Thankfully the revolt did not spread to Saint Thomas, and eventually French troops were brought in to quell the rebellion on Saint John, but not before several hundred slaves had been killed.

It wasn’t the slave rebellion, however, that nearly claimed Leonard’s life; rather it was malaria. Leonard had become sick before Christmas and had spent days lying on his bed, hovering between life and death. When he finally recovered, he abandoned trying to make a living as a potter. There was virtually no suitable clay on the island to fashion into pots. Instead Leonard took a job as a night watchman to earn his keep. All in all, Leonard summed up his time on Saint Thomas as both challenging and rewarding. God had blessed him and blessed others through him.

Following Leonard’s report on the progress of missionary work on Saint Thomas, many others in the community were stirred to offer themselves for service overseas. Ludwig could not have been happier. The following month, however, Ludwig received a letter from Tobias Leupold, informing him that nine of the nineteen missionaries who had gone to Saint Thomas and Saint Croix were dead from malaria and other tropical diseases.

The news from Greenland was just as discouraging. A fierce epidemic of smallpox had broken out on the island’s west coast and had killed more than three thousand people. Although the missionaries were working tirelessly among the native people, no one had yet responded to their message. The smallpox had been carried into the villages by an Eskimo who had visited Europe, causing many in Greenland to question the value of having anything to do with the outside world.

Still, Ludwig was encouraged to hear that the three missionaries in Greenland had made a covenant among themselves. They had promised to “never forget that we have come here resting upon Christ our Savior, in whom all the nations of the earth shall be blessed, not on the principle of sight but of faith.”

Despite the setbacks, the members of the Herrnhut community had by now thoroughly embraced Ludwig’s vision of preaching the gospel in foreign lands. More and more members stepped forward to offer themselves for missionary service in various parts of the world. Soon missionaries were preparing to set out to work in Surinam and Lapland.

While all of this was going on, Ludwig was still trying to find a way to reach his goal of becoming a Lutheran pastor. Every door he tried was shut in his face, until August Spangenberg interceded on his behalf with the faculty of the university in Tübingen. Finally the faculty agreed that their church laws did allow for a pastor to become fully ordained without his being assigned to a specific congregation. This finding opened the way for Ludwig, and soon afterward the Lutheran Church granted him permission to become a pastor without a parish. In early December 1734, Ludwig traveled to Tübingen to be ordained.

As part of his ordination requirements, Ludwig had to write out his testimony. He thought for a long time about how to condense so much information into a few paragraphs. Eventually he wrote:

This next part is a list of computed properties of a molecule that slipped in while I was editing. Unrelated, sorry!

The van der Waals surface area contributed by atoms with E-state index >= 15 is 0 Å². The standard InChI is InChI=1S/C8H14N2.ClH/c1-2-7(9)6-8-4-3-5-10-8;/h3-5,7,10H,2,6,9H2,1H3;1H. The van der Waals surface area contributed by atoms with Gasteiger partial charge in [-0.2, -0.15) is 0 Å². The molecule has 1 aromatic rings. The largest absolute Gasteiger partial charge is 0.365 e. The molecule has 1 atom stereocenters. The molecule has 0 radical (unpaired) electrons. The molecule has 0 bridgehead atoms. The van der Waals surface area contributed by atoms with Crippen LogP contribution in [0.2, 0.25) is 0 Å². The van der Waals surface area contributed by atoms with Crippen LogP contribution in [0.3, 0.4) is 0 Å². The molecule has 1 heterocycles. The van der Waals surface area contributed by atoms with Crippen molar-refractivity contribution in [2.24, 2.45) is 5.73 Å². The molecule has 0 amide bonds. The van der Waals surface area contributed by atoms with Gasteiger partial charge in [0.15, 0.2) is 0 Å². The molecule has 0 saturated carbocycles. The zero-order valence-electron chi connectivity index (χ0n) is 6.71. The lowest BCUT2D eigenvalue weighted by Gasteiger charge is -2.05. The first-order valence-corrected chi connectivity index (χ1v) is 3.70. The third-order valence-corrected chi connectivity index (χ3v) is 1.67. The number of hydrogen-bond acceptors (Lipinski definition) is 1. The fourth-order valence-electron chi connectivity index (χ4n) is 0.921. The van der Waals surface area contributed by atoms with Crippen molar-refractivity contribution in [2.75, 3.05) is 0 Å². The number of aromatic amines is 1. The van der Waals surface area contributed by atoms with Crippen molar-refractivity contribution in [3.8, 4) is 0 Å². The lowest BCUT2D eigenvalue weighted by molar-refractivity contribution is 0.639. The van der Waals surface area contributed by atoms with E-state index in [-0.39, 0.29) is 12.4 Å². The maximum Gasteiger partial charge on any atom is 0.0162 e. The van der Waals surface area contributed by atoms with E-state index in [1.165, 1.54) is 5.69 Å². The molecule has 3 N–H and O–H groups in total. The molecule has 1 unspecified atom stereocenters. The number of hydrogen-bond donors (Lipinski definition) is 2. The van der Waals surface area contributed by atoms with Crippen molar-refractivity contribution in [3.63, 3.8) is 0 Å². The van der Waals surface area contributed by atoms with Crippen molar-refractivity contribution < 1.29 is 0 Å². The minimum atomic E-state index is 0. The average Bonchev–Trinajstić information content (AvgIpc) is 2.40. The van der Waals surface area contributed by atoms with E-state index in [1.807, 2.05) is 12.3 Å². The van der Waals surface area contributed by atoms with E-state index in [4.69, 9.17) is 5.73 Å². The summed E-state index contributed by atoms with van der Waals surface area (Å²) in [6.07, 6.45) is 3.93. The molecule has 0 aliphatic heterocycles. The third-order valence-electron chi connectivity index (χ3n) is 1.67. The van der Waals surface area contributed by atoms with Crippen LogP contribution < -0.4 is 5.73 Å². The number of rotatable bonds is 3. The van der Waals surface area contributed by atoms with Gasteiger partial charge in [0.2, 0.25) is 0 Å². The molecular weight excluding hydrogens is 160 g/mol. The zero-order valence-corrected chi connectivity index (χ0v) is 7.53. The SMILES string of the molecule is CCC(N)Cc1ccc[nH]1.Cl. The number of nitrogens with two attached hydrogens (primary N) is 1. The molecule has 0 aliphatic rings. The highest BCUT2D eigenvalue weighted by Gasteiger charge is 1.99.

I was but ten years old when I began to direct my companions to Jesus, as their Redeemer. My deficiency of knowledge was compensated by sincerity. Now I am thirty-four; and though I have made various experiences, yet in the main my mind has undergone no change. My zeal is not cooled.… I will continue as heretofore, to win souls for my precious Savior, to gather His sheep, bid guests, and hire servants for Him.… I shall go to distant nations, who are ignorant of Jesus and of redemption in His blood. I shall endeavor to imitate the labors of my brethren, who have the honor of being the first messengers to the heathen.… The love of Christ shall constrain me, and His cross refresh me. I will cheerfully be subject to the higher powers, and a sincere friend to my enemies.

On December 19, 1734, Count Ludwig von Zinzendorf was officially ordained as a pastor in the Lutheran Church. His ordination was the fulfillment of a dream and a way to protect the community he loved. Now he could shelter the Herrnhut community from accusations of being anti-Lutheran. He could also perform all of the offices of a state-appointed minister, baptizing, marrying, burying, and serving communion.

In the meantime, August Spangenberg had made a trip to London to meet with General James Oglethorpe and James Vernon, the secretary of the trustees of the Georgia colony in North America. There he was able to secure a land grant in the colony of five hundred acres along the Ogeechee River. In early 1735 August led a group of nine Moravian missionaries from Herrnhut to Georgia. Their purpose for going was twofold. First, the Moravians in Georgia could prepare a place for their brethren at Herrnhut to flee to in case they were banished from Saxony, and second, it provided them with a base from which they could launch missionary work among the Indians of North America.

The year 1735 continued to be a time of sending out more missionaries. In January two men set out for the Guinea coast of Africa, and in May, eleven more missionaries arrived on Saint Croix.

Word reached Herrnhut later that year that Tobias Leupold had died, as had seven of the newly arrived missionaries. And nine other missionaries, including some of those who had originally gone out with Tobias, were so weakened physically that they decided to return to Herrnhut for rest. Three of them died on the journey home. All in all, twenty-two of the first twenty-nine missionaries sent out were dead. The Herrnhut community dubbed the sad situation “The Great Dying.” Some observers expected them to give up their mission work in light of the great cost of human lives, but just the opposite happened. For every missionary who died, two stepped up to take his or her place. A mission was opened in Surinam, on the northeast coast of South America, and zealous missionaries set out to staff it, knowing that their chances of ever seeing their families and homeland again were slim.